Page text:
concat [ "{\"from\":", show from, ",",
                "\"to\":", show to, ",",
                "\"text\":", show text, "}" ]

And it works like a charm!

*Main> putStrLn $ toJson2 [Conversation 1 2 "hi!", Conversation 2 1 "hello"]
[{"from":1,"to":2,"text":"hi!"}, {"from":2,"to":1,"text":"hello"}]
*Main> toJson2 [Conversation 1 2 "hi!", Conversation 2 1 "hello"]
"[{\"from\":1,\"to\":2,\"text\":\"hi!\"}, {\"from\":2,\"to\":1,\"text\":\"hello\"}]"

However, we are misusing the Show instance. Its purpose is having canonical string representation of data (that you might later parse with Read) and, for most types, is not what we want. By the way, you can get a Show instance for free by using the deriving keyword.

data Conversation = Conversation { from :: Int
                                  , to :: Int
                                  , text :: String
                                  } deriving (Show)
*Main> show (Conversation 1 2 "hello world")
"Conversation {from = 1, to = 2, text = \"hello world\"}"

Our own class

But nothing precludes us from creating a EncodeJson type class instead of relying on Show.

class EncodeJson a where
  toJson :: a -> String

The instances from integers and strings will delegate to show and the instance for Conversation can be very similar to the earlier Show Conversation. For other types will be able to have arbitrary implementations that will be called polymorphically regardless of having no inheritance mechanism.

At this point we can revisit our original function and use EncodeJson instead of Show.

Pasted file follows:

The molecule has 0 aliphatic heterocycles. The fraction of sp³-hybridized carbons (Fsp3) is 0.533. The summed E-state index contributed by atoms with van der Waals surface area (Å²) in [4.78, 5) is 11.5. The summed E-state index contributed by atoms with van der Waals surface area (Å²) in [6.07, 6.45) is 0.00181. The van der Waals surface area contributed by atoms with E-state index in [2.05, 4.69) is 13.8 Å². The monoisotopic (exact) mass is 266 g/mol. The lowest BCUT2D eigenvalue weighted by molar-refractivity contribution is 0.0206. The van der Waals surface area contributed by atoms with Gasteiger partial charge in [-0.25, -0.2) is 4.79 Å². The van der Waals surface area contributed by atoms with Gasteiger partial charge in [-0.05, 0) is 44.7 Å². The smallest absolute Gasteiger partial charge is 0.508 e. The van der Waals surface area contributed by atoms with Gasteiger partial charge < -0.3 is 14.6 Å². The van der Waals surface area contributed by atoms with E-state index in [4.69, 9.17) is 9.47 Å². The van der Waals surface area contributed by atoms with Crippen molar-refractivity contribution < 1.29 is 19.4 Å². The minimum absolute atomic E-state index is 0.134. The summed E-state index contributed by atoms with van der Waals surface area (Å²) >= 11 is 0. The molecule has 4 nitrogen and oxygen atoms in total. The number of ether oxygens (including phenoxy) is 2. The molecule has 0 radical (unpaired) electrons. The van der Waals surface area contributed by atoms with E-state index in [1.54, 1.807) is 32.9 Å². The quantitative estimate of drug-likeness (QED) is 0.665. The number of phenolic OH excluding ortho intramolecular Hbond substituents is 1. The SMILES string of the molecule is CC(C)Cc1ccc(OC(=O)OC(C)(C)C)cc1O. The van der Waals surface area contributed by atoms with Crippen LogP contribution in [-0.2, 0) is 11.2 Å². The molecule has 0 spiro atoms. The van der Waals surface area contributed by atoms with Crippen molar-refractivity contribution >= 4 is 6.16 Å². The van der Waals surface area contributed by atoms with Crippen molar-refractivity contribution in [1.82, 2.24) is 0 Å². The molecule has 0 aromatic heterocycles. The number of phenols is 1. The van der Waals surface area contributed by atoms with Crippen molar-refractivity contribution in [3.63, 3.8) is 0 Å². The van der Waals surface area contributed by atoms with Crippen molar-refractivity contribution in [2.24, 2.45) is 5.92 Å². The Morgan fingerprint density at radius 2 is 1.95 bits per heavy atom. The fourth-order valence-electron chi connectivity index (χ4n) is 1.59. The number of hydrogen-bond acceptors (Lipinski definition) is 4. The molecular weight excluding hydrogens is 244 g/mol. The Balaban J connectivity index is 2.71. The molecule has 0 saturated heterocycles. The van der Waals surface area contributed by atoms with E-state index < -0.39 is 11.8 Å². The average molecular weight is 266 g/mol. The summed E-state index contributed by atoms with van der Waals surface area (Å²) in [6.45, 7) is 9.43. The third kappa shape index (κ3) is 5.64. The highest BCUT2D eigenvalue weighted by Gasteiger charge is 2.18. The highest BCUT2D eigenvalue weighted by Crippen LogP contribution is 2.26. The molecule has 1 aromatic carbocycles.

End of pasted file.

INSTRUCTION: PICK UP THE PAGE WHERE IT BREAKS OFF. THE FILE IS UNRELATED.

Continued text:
toJson3 :: EncodeJson a => [a] -> String
toJson3 elems = toArray $ map toJson elems
    where toArray elems = '[' : concat (intersperse ", " elems) ++ "]"

Composing type classes

If you look carefully at toJson3 you will find that it is exactly what you would expect from the implementation of EncodeJson for a list of JSON-able things. This is a very powerful pattern in which instances of more complex types are created from instances of simpler ones. You just need to use a type variable with a bound using the same syntax that in the function (EncodeJson a =>):

instance EncodeJson a => EncodeJson [a] where
    toJson elems = toArray $ map toJson elems
        where toArray elems = '[' : concat (intersperse ", " elems) ++ "]"

This is very powerful since we can uniformly use toJson for anything we can combine from what we have defined. For example, a single string, lists of lists of strings or a list of conversations.

*Main> toJson "hi"
*Main> toJson [["a", "b"], ["a"]]
"[[\"a\", \"b\"], [\"a\"]]"
*Main> toJson [Conversation 1 2 "hi", Conversation 2 1 "hello"]
"[{\"from\":1,\"to\":2,\"text\":\"hi\"}, {\"from\":2,\"to\":1,\"text\":\"hello\"}]"

Flexibility and separation of concerns

One notable feature of type classes is that you can define class instances for types defined in other modules and for types you have no control at all. You might write a EncodeJson for a type from a third-party calendar library that knows nothing about your API format.

You might want to have instances defined in a separate module to foster separation of concerns. For example, you might have a core module with types that model the domain and two other different modules defining how to map them to JSON and how to persist them.

Parting thoughts

Type classes are a powerful tool to build composable software, specially in languages that implements them like Haskell or Rust. They are also extremely useful in Scala despite being implemented as a design pattern on top of implicits. They are more verbose but, believe it or not, more flexible than Haskell’s ones in some respects.

We will take a look at type classes in Scala in an upcoming article. Meanwhile, you can see the complete code of this one in this gist.

  1. I realized that by solving most problems in 4clojure that way. 

  2. Look mum! A GoF pattern other than singleton! 

  3. class in type class has nothing to do with object oriented classes. It should be understood as a family of types that can place a role. 

  4. this base class is usually a dumpster of type unsafe stuff, like Java’s comparison operator that allows you to compare String against Int as is it made sense.